Update: March 16, 2020
COVID 19 - Precautions For Your Event:
After weighing risk factors, such as whether there are reported cases in your area, CDC guidelines and local government recommendations, if you plan to proceed with your event, implement as many health and safety measures as possible:
- Extra washing stations with plenty of soap and running water.
- Extra hand sanitizer stations.
- Fever Screening if practical/possible under the conditions of your event. CrowdRx (https://www.crowdrx.org/fever-screening/) offers fever screenings. The cameras are thermal image screening systems that identify individuals with above normal body temperatures. The equipment is effective at temperatures of 86 degrees fahrenheit and below and it must be set up in the shade. The service includes tents to ensure the devices are shaded and an on-site physician for in-depth screenings to assess the threat level of an individual whose temperature is above normal limits. The mass screenings are set up for minimal impact on ingress.
- Follow CDC cleaning guidelines: https://www.cdc.gov/coronavirus/2019-ncov/community/home/cleaning-disinfection.html
- Prepare your patrons, sponsors and media for meet & greet cancellations.
Postponing or Cancelling:
- If you have held out as long as possible but your governmental authority has banned large groups at the time of your scheduled event, or a reasonable person would not hold the event, it might be time to postpone. Analyze whether postponing makes sense as opposed to cancelling. Contact your REG agent to see what options are available for rescheduling.
- Contact your Event Cancellation insurance carrier. While here have been notices that insurance carriers will not cover the COVID-19 pandemic under Event Cancellation insurance policies that were put in place after January, 2020, it is best to investigate the policy you have to know for certain. Do not pass up the opportunity to make a claim that could issue payment because of an assumption or generalization.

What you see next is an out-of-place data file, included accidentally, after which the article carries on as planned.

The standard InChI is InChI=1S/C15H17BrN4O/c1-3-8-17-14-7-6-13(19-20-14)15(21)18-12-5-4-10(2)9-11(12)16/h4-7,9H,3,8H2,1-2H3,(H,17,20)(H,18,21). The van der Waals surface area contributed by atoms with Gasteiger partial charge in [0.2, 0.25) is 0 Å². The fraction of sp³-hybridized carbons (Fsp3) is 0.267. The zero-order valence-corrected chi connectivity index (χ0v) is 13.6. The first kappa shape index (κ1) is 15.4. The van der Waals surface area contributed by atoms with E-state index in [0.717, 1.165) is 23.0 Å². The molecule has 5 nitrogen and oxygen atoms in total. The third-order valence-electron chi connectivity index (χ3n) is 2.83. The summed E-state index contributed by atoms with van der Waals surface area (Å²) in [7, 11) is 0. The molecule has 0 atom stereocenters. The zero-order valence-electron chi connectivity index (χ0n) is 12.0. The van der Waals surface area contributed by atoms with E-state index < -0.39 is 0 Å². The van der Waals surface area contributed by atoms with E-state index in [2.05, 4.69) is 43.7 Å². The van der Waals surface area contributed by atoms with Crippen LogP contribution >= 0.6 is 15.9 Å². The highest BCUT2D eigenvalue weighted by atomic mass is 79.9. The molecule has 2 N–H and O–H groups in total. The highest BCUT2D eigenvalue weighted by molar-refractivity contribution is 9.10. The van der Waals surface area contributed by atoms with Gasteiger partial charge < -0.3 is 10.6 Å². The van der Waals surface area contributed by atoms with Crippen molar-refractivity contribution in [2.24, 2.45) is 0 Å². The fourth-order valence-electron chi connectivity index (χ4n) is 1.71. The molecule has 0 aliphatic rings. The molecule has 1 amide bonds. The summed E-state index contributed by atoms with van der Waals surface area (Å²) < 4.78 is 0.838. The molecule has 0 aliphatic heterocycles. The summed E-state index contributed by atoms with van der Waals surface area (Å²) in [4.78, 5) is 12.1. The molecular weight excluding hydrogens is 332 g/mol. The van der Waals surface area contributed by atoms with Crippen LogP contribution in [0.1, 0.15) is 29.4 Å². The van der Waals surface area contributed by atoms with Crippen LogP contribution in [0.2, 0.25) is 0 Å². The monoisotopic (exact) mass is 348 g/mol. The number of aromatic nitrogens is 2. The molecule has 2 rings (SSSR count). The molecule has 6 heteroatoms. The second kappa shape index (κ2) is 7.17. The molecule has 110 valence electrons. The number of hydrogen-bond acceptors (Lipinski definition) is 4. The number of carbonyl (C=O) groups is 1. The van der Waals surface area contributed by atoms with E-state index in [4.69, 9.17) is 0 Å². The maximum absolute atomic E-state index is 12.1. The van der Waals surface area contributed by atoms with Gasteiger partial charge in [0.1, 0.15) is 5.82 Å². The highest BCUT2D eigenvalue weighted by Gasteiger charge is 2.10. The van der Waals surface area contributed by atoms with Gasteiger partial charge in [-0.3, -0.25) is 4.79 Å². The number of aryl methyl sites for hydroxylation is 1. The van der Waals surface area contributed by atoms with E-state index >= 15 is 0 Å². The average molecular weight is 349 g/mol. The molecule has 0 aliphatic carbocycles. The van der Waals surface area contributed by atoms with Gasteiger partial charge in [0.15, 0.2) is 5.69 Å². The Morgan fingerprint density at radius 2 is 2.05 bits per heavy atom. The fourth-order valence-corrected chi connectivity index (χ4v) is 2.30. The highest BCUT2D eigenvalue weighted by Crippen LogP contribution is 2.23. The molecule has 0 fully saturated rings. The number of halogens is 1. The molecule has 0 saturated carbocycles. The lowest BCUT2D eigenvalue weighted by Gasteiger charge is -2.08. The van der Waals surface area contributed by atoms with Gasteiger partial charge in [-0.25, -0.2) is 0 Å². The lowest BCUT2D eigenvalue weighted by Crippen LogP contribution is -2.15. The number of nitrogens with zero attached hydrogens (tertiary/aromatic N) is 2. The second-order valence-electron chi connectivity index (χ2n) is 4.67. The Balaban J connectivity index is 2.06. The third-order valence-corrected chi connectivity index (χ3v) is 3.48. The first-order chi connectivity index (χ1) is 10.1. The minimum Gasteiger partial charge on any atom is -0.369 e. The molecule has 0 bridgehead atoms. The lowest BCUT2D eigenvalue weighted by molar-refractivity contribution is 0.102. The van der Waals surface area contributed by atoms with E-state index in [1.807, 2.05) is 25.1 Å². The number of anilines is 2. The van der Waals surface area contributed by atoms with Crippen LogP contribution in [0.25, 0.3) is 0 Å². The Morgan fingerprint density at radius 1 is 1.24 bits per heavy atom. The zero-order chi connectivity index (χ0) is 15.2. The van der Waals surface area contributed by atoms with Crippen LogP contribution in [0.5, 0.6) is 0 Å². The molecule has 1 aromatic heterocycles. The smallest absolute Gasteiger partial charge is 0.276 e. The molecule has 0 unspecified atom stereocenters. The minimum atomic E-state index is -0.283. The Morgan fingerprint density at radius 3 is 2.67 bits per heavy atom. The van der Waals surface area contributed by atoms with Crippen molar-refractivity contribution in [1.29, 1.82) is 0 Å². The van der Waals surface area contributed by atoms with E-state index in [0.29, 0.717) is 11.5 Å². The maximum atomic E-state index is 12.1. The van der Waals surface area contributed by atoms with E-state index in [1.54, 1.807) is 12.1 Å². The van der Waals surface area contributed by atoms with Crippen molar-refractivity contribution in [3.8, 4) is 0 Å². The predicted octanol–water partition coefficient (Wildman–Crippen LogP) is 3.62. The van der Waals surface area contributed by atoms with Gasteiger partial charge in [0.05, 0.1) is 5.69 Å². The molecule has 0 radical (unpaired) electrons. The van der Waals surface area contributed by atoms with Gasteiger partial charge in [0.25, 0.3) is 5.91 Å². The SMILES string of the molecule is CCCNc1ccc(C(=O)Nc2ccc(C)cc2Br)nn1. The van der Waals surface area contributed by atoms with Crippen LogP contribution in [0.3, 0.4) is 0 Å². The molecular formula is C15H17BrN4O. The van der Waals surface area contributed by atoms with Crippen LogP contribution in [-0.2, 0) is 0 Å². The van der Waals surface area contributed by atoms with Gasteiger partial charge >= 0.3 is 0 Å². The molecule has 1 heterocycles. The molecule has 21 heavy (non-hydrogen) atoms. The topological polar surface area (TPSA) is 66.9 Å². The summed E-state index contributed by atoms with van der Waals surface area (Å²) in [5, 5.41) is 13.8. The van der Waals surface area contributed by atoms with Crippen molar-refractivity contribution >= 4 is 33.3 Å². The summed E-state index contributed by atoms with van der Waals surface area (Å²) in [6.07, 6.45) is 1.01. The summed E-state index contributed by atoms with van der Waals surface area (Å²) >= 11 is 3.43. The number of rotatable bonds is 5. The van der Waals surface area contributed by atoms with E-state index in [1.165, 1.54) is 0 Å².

Current Bans on Mass Gatherings:
The following governmental authorities have banned mass gatherings:
- Alabama: recommendation postponing gatherings over 500 people. City officials in Montgomery prohibit the use of city employees including police for events over 500 people.
- Oregon: mandatory ban on all gatherings of more than 250 people statewide for the next 4 weeks (implemented 3/12/20)
- California: mandatory ban on mass gatherings of 250 people or more statewide until the end of March
- Ohio: mandatory ban on all gatherings of more than 100 people statewide
- Florida: recommended ban on any mass gatherings statewide over the next 30 days (implemented 3/12/20)
- New York: mandatory ban on all gatherings of 500 or more people statewide
- Washington: mandatory ban on all gatherings of 250 or more people statewide
- Washington DC: recommended ban on all non-essential mass gatherings of 1,000+ capacity through the end of March
How COVID-19 Spreads:
While the virus can spread before an infected person shows symptoms, it is most contagious when someone is symptomatic. It transmits from person to person (when people are within 6 feet of someone who is contagious) via respiratory droplets the body produces through coughing and sneezing and from surfaces containing the virus when it’s touched and then transmitted by face touching. Since person to person transmission is the most common method of how this virus spreads, most artists are cancelling meet & greets to avoid shaking hands with dozens of strangers at every event and putting themselves, their crew, fans, and event organizers at risk. For the time being, the safest course is to not plan on a meet & greet and wait to discuss the matter closer to show during the advance process.
Tips for keeping yourself healthy:
Take typical flu-season precautions: Avoid close contact with people who are sick. Don't touch your eyes, nose and mouth. Cover your cough or sneeze with your elbow and not with your hands. Stay home when sick. Clean (remove germs and dirt) and disinfect (chemically kill any possible remaining germs) household objects and surfaces, especially surfaces that are frequently touched like door knobs, phones and faucet handles. Wash your hands with soap and water for at least 20 seconds.
If you are sick, prepare for a possible quarantine. Here's a shopping list of items you should consider to avoid leaving your home. If hand sanitizer is unavailable, here is a resource on how to make your own: https://www.usatoday.com/story/money/2020/03/04/hand-sanitizer-recipe-purell-shortage-2020-coronavirus-prevention/4947807002/And no, you don't need a face mask unless you have COVID-19 and are showing symptoms. Buying up masks takes away precious materials from the health workers who need them most.